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Book Notes

Written by Rev. P. VanderMeyden
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The book reviewed here was authored by a long-time faculty member of the Theological University of the Christelijke Gereformeerde Kerken at Apeldoorn, The Netherlands. This is the seminary where Rev. Boors (formerly minister of the Dundas FRC) now teaches. As Rev. VanderMeyden explains, this book gives the historical background to the position held by the Christelijke Gereformeerde Kerken, our sister churches in the Netherlands, in relationship to other Reformed churches. The book was translated at the request of the John Calvin Society, published by Inheritance Publications and is available from our own Free Reformed Publications Committee (see elsewhere in this publication).
Covenant and Election, Dr. J. Van Genderen,trans. Cornelis Pronk, (Inheritance Publications, Neerlandia, Alberta, 1995) 110 pp.

Dr. J. Van Genderen is professor emeritus of the Theological University of the Christelijke Gereformeerde Kerken in the Netherlands at Apeldoorn. On October 1953 he was awarded a doctoral degree. His dissertation was on a theologian of the Second Reformation, Herman Witsius.1 He served as professor teaching Dogmatics, History of Dogma and Symbolics from January 13, 1954 until his retirement on August 31, 1993 2

The work being reviewed was published in the Netherlands as Verbond en Verkiezing. Realizing the dearth of literature on the Reformed theology of the Covenant, it has been translated by Rev. Cornelis (Neil) Pronk of the Free Reformed Church in Brantford, Ontario, for the John Calvin Foundation, a body of ministers and laymen in Canada who are committed to the translation and publication of Dutch Reformed literature. These men of the Free Reformed and Canadian/American Reformed churches share the conviction that something detrimental has happened to Covenant theology when the Covenant of Grace became identified with election.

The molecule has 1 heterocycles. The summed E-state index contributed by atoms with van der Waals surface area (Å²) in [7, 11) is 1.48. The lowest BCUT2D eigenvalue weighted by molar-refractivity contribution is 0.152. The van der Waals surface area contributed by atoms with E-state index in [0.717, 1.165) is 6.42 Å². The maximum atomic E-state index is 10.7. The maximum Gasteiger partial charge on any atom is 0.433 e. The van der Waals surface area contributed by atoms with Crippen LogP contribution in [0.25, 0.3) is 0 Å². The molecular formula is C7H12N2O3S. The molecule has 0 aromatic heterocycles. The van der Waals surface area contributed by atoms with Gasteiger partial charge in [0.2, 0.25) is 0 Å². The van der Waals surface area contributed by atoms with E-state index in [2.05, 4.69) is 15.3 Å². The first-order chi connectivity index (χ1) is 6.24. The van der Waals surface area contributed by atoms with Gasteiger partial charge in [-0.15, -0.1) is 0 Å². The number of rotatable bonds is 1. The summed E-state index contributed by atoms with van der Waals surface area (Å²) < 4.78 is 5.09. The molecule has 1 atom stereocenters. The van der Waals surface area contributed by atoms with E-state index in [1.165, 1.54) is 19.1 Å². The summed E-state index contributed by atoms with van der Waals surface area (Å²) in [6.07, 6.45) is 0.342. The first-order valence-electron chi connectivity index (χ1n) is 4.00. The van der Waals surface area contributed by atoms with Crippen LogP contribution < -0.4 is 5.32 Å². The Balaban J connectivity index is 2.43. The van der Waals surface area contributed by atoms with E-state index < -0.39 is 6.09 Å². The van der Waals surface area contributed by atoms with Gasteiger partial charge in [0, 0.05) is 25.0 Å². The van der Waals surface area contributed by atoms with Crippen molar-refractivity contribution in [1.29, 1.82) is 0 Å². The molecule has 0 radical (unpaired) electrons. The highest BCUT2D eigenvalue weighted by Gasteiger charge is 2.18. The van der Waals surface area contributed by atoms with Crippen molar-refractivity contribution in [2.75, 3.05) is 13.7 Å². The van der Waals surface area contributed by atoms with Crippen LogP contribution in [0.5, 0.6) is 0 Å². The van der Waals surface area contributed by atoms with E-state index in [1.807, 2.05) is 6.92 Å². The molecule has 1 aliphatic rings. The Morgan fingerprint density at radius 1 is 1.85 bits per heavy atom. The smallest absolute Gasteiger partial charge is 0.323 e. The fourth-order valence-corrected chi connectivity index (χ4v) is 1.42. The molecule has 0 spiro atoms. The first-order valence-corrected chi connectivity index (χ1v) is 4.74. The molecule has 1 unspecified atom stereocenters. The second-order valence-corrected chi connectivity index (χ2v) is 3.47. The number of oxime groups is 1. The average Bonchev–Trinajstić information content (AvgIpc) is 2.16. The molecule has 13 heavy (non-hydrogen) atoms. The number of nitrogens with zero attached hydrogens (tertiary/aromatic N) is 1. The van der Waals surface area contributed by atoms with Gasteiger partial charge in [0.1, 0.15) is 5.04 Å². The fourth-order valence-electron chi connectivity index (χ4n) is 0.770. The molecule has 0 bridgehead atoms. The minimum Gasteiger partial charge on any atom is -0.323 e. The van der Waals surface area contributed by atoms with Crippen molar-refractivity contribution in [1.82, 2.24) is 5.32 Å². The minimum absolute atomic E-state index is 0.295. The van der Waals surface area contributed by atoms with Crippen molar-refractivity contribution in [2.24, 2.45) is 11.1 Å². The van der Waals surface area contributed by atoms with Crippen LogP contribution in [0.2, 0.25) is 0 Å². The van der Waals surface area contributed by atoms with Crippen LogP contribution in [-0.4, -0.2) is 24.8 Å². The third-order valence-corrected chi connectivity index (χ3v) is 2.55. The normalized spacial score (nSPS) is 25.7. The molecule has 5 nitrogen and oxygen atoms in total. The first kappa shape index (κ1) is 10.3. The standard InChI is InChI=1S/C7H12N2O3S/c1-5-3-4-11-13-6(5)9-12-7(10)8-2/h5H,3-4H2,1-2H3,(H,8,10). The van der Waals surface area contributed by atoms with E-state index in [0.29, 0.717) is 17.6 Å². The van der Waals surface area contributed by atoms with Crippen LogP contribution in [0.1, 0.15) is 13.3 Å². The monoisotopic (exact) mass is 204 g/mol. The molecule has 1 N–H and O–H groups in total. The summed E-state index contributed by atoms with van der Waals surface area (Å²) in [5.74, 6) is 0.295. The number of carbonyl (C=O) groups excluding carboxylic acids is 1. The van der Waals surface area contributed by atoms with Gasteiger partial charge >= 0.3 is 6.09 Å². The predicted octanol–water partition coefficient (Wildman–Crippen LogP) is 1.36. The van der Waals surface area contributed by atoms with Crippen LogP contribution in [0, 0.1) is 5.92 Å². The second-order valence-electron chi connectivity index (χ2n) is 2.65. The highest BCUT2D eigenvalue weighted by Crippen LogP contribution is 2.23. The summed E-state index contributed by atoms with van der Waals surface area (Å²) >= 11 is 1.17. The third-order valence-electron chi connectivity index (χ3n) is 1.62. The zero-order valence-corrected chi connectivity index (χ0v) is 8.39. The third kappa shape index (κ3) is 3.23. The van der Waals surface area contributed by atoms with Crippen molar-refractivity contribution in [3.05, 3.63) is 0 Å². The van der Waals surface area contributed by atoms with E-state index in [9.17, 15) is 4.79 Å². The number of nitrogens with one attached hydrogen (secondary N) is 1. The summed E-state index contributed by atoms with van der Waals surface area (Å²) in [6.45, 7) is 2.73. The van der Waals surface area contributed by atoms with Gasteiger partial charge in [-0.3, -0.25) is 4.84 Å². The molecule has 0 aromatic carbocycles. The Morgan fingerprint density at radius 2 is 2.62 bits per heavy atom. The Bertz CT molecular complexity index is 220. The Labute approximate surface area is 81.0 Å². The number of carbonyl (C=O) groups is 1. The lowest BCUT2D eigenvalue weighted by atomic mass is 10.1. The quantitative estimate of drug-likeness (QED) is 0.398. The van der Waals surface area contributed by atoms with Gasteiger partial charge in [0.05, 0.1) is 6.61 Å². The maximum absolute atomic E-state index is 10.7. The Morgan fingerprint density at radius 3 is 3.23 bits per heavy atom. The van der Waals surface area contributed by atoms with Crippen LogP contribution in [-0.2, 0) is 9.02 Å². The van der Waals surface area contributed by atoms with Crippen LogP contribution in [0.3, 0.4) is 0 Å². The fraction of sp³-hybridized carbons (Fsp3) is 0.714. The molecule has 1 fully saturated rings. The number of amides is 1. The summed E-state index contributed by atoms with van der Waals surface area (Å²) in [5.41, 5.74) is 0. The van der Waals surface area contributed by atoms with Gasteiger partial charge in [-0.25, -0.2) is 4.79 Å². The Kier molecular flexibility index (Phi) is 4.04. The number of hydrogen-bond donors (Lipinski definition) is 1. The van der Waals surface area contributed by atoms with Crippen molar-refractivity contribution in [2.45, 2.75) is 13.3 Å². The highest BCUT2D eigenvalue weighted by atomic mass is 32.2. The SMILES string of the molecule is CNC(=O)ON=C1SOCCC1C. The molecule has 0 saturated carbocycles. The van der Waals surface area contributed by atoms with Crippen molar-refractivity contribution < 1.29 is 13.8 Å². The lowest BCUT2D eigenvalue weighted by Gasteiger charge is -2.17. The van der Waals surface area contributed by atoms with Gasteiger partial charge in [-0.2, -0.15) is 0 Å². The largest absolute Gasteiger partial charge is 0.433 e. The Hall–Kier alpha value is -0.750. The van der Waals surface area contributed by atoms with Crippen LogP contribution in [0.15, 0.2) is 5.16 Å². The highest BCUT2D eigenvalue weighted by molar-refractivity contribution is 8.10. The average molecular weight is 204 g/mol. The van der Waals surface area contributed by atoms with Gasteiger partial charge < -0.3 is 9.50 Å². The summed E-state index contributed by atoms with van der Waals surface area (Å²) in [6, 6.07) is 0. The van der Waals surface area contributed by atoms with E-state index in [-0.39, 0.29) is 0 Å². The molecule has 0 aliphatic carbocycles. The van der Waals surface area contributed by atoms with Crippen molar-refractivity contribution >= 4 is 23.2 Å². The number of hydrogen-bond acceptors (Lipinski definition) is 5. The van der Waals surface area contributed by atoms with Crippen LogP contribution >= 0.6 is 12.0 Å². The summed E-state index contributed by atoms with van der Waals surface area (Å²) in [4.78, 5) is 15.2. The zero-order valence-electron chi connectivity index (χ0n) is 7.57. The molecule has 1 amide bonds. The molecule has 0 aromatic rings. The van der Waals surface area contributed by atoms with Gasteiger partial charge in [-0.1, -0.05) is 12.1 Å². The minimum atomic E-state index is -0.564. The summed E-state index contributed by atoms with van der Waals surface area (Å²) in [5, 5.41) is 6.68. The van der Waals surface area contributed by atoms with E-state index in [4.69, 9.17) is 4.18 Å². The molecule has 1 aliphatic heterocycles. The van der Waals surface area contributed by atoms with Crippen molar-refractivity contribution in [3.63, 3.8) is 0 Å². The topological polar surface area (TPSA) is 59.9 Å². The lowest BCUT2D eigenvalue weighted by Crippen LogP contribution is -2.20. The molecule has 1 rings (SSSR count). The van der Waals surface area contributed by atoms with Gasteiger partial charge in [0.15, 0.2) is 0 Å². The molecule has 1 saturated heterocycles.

The title of this work comes from the first of the two parts of this book "Covenant and Election" immediately tells us that this first and most substantial part of the work is a study of the relationship between Covenant and Election. The study is not biblical-exegetical, so much as historical-theological in its character. The first chapter examines the writings of Prof. J. Vander Schuit (Christelijke Gereformeerd) in the 1950's against the views of Rev. G.H. Kersten and the Doctrinal Pronouncements of 1931 of the Gereformeerde Gemeenten ([Netherlands] Reformed Congregations). This denomination's synod in 1931 declared that "the covenant of Grace is dominated by election to salvation; that therefore the essence of the covenant concerns only the elect of God and not the natural seed; that the covenant of redemption and the covenant of grace are one in character and essence. It is one and the same covenant"(p. 10-Il ).Van Genderen shows that Rev. Steenblok (separated Netherlands Reformed Congregations) took the position of Kersten further to a rejection of the offer of grace altogether 3 (p.17), while on the other hand Rev. R. Kok (later joined Christelijke Gereformeerde Kerken--sister churches of FRC) was suspended for identifying the promises of the covenant with theater of grace.

Van Genderen briefly turns his attention outside of the Netherlands to indicate that a parallel development is reflected in the Protestant Reformed Declaration of Principles (1951) and in the posthumously published Reformed Dogmatics (1966) of Rev. Herman Hoeksema. Van Genderen recognizes Hoeksema's fear of Arminianism, but laments that his theology is "so dominated by the idea of election that we have to speak of an election-system whereby the doctrine of the covenant is seriously deformed" (p.24).

The second chapter presents a similar analysis of the identification of Covenant and election in the theology of Dr. A. Kuyper, who taught a baptism on the basis of a presumed regeneration. This along with the challenges of it presented by H. Bavinck contributed to the conflict and compromise at the Synod and Conclusions of Utrecht (1905).This debate about Covenant and election surfaced again in the debate of me 1940's, which culminated in me separation of the "Liberated" (American/Canadian Reformed Churches) under the leadership of Rev. K. Schilder in 1944. Van Genderen suggests that there may be a line from the optimistic covenant view of A. Kuyper through G. C. Berkhouwer to Harry Boer, James Daane and Neal Punt (36-37).